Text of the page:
Kindness still exists. This we can be extremely confident about. We can all be kind in so many ways. Adults included.
Children and young people often receive bad press. They allegedly show no respect for authority and lack discipline. These are common issues which crop up in people's conversations and articles we read.
Negativity will always be spoken about more than positivity. It's just human nature. But how can we make sure we develop our next generations of youngsters into kind, caring folk who can do good by themselves and others?
We as adults can sometimes be our own worst enemy. We may become critical of certain aspects of our life such as parenting or work. This inner voice can become problematic for our own confidence and self-esteem. This runs true with children also especially for a brain which is still developing and working out the world around them – including other voices from peers. Teaching them to be kind to themselves is a great starting point. Giving them the message that it is ok to be a critique on oneself, but ultimately accepting our flaws and seeing our positives will be hugely beneficial for mental well-being. They will slowly begin to accept their own identity and their own unique traits.
Running alongside the notion to look after themselves as people, should be some subtle methods on how to treat others with kindness.
Manners cost nothing and are a very simple but effective way in showing the kids that a positive interaction with another person should be greeted with a please or thank you. We can show them that the world does not revolve around them.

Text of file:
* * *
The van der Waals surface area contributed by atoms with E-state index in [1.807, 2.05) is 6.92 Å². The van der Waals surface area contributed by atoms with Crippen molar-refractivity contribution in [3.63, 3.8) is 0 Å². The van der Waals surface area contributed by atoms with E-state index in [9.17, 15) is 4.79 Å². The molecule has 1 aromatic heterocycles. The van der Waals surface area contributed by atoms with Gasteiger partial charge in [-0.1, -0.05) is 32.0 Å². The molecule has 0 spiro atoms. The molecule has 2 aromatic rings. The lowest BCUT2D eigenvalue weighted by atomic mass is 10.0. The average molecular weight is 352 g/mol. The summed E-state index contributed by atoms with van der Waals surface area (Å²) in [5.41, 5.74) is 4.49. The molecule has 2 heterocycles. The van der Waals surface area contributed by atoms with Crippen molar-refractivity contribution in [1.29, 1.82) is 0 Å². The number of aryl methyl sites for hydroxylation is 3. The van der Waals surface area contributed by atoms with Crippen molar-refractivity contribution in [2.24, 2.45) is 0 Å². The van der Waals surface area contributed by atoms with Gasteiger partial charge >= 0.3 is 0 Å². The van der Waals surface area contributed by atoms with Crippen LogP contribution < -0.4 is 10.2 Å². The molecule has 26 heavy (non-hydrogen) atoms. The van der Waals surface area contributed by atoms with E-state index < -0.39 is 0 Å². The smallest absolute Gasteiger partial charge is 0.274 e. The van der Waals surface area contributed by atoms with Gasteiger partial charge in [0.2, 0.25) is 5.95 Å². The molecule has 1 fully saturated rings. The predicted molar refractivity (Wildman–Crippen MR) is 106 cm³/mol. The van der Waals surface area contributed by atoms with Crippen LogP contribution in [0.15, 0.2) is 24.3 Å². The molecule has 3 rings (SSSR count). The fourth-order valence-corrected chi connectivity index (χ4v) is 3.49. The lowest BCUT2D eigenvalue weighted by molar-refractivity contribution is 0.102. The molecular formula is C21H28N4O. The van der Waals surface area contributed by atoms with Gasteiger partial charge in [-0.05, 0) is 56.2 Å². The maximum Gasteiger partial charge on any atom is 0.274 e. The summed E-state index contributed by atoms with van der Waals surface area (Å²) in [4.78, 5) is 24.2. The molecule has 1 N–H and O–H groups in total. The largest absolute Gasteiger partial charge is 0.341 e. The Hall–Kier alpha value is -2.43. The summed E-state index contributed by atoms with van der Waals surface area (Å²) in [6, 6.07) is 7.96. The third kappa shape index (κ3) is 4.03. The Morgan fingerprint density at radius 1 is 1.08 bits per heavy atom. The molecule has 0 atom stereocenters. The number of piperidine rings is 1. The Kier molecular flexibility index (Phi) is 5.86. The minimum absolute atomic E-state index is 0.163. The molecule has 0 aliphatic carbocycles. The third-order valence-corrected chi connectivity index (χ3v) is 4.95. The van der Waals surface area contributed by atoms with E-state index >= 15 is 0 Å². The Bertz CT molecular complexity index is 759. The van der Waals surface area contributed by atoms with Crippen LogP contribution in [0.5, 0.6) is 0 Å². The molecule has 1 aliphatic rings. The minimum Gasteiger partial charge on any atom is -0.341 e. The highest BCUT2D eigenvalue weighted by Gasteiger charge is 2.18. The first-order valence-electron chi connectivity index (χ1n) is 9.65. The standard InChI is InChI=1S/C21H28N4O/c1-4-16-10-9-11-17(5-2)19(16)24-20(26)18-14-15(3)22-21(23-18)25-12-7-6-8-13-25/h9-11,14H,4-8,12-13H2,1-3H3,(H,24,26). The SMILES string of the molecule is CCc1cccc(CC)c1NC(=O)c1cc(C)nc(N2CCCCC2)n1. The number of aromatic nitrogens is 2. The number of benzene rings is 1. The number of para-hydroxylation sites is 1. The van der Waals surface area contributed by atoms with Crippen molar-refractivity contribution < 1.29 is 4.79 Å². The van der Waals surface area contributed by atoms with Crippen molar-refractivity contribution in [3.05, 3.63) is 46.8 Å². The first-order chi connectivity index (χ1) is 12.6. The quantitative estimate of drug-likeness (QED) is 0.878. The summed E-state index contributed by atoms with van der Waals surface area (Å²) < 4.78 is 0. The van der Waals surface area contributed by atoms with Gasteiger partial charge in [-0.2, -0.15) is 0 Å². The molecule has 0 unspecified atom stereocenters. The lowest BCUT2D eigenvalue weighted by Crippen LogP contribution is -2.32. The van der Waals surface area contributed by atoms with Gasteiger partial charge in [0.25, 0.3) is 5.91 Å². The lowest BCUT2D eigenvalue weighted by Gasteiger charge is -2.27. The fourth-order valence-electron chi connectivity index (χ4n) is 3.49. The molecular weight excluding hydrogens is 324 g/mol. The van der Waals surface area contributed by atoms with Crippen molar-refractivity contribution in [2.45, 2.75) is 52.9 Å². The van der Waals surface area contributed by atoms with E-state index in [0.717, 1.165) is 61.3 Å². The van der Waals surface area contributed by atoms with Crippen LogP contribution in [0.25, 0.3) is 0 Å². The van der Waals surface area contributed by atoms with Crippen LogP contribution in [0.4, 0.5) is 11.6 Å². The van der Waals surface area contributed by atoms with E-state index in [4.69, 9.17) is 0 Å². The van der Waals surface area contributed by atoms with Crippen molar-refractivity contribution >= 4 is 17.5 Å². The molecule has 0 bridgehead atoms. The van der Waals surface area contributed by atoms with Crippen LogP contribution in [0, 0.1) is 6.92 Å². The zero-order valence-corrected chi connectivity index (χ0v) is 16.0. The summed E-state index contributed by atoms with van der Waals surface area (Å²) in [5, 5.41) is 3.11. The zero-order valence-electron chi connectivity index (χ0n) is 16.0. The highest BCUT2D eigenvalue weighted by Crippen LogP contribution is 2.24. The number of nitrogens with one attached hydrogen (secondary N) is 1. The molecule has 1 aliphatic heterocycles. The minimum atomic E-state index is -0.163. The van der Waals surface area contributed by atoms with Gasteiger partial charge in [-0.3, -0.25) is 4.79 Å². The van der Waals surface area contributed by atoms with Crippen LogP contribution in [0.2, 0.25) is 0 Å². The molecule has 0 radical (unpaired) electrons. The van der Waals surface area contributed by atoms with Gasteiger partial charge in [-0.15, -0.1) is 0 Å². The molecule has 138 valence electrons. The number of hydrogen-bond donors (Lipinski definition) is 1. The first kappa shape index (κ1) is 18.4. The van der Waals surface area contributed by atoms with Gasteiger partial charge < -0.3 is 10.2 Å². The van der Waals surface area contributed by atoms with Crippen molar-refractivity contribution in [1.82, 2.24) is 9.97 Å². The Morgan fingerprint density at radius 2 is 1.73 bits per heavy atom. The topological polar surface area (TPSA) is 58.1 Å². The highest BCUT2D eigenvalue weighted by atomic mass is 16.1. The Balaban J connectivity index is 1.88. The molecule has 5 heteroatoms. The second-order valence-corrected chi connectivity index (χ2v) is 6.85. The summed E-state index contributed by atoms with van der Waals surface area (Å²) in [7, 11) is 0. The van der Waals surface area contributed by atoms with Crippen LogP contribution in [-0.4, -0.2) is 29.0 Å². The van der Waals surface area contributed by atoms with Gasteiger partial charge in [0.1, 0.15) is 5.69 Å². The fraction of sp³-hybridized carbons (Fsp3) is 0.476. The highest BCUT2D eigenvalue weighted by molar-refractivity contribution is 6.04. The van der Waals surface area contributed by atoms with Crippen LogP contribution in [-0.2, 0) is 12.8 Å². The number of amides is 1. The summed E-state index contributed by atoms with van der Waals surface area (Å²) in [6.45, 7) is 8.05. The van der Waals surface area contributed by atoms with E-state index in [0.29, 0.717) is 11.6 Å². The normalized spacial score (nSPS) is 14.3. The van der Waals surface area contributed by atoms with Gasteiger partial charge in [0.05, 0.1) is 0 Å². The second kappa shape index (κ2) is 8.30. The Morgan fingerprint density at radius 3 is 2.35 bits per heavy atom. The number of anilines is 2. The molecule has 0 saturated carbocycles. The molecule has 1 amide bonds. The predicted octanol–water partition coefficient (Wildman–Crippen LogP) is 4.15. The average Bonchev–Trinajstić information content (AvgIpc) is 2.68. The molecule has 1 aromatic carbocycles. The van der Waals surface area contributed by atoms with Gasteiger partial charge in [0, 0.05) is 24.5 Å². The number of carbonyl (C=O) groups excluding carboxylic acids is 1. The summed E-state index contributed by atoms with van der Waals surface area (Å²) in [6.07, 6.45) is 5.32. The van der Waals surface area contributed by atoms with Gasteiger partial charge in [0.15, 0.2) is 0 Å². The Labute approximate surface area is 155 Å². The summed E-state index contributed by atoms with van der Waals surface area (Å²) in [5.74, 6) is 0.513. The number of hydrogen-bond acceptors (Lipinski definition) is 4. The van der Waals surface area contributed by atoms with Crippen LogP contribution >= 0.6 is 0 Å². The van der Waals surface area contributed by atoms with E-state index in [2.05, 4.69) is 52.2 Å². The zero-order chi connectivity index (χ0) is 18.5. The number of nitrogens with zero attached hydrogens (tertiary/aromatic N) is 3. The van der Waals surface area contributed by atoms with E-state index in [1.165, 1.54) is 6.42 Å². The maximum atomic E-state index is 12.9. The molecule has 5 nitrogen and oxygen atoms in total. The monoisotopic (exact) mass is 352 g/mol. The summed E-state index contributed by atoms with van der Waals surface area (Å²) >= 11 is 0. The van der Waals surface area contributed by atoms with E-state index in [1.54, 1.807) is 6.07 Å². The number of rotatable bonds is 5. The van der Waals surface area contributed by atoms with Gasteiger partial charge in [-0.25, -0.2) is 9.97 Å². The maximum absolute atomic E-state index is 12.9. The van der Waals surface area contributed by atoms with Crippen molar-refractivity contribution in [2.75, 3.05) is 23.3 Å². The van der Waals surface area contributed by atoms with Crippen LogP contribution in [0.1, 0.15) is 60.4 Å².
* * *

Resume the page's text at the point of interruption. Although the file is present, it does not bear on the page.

Placing them in situations such as eating at restaurants will mean that an interaction with somebody else will be inevitable - and will be good practice. Opening a door for a person who is struggling to open, is another basic idea.
Kindness comes from simplicity. It gradually builds a picture for the kids to highlight the importance of kindness. Having bonds and friendships with other age groups may give our kids an ability to act with kindness in different ways.
We can show kids awareness of the diverse world in which we all live. Educating ourselves as parents and passing this knowledge on to our children may give them a grounding to be aware of how diverse the human being is. They need to learn that we need to be kind to somebody even if they look or act a little different. Kindness costs nothing. It also makes us feel good.
Take kids to a charity shop and talk to volunteers who work in them. Providing them with a real, solid foundation into the understanding that some people in this world are less fortunate and require help and support and kindness in a variety of ways.
In one simple sentence, we need to remember to instill kindness into our younger generation from an early age. Sometimes before they can offer meaningful kindness to others, we need to teach them how to be kind to themselves first.
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